Why Pursue Medical Assistant Certification?
There is no law requiring medical assistants to be licensed or certified, but most medical assistants still choose to become certified. This may be due to the fact that many employers require their medical assistants to hold certification, and some states require certification to perform specific job duties, such as performing x-rays or drawing blood.
In order to be eligible for medical assistant certification, you must first graduate from a medical assistant training program that is accredited by the Accrediting Bureau of Health Education Schools (ABHES) or the Commission on Accreditation of Allied Health Programs (CAAHEP).
Choose the Certification That's Right for You
Take stock of your field, specialty and current goals. There are several different organizations offering medical assistant certification. Here are two of the most common types of medical assistant certifications, and the organizations that grant them, explained in greater detail.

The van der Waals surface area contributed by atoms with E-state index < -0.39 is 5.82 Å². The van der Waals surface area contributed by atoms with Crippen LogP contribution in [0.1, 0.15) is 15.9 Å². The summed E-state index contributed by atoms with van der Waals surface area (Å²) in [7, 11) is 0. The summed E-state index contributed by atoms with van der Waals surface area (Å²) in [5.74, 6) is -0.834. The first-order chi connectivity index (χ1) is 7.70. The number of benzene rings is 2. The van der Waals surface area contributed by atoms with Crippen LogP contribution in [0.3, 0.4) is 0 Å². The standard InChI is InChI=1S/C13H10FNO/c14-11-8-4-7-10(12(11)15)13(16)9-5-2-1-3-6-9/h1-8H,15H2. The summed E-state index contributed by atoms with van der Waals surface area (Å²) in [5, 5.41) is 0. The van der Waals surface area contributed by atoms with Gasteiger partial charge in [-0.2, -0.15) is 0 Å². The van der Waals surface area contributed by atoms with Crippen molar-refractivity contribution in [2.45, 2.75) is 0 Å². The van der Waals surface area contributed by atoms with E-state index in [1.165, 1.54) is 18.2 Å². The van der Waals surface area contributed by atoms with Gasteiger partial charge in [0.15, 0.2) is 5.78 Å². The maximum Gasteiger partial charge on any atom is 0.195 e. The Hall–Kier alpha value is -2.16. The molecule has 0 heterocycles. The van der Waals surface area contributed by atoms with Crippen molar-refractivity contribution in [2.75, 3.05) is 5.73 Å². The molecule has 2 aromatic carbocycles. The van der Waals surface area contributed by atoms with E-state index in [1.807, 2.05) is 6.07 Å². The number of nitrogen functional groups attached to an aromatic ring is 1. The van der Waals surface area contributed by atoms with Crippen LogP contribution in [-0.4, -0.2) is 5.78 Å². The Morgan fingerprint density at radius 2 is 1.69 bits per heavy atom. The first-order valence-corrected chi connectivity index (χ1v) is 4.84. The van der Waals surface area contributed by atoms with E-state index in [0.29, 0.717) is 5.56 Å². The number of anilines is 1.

Certified Medical Assistant (CMA)
The American Association of Medical Assistants (AAMA) awards the Certified Medical Assistant credential. You must renew the CMA credential every 5 years. The AAMA Certification/Recertification Examination is offered year-round. To schedule your test, you'll make an appointment to take the test and pay an enrollment fee.
Registered Medical Assistant (RMA)
The American Medical Technologists (AMT) is accredited by the National Commission for Certifying Agencies (NCCA) to award the RMA credential as well as certifications for several other health care careers. In order to maintain your registered medical assistant credential, you will need to pay a nominal annual fee. You'll also need to complete a specific number of continuing education hours every 3 years.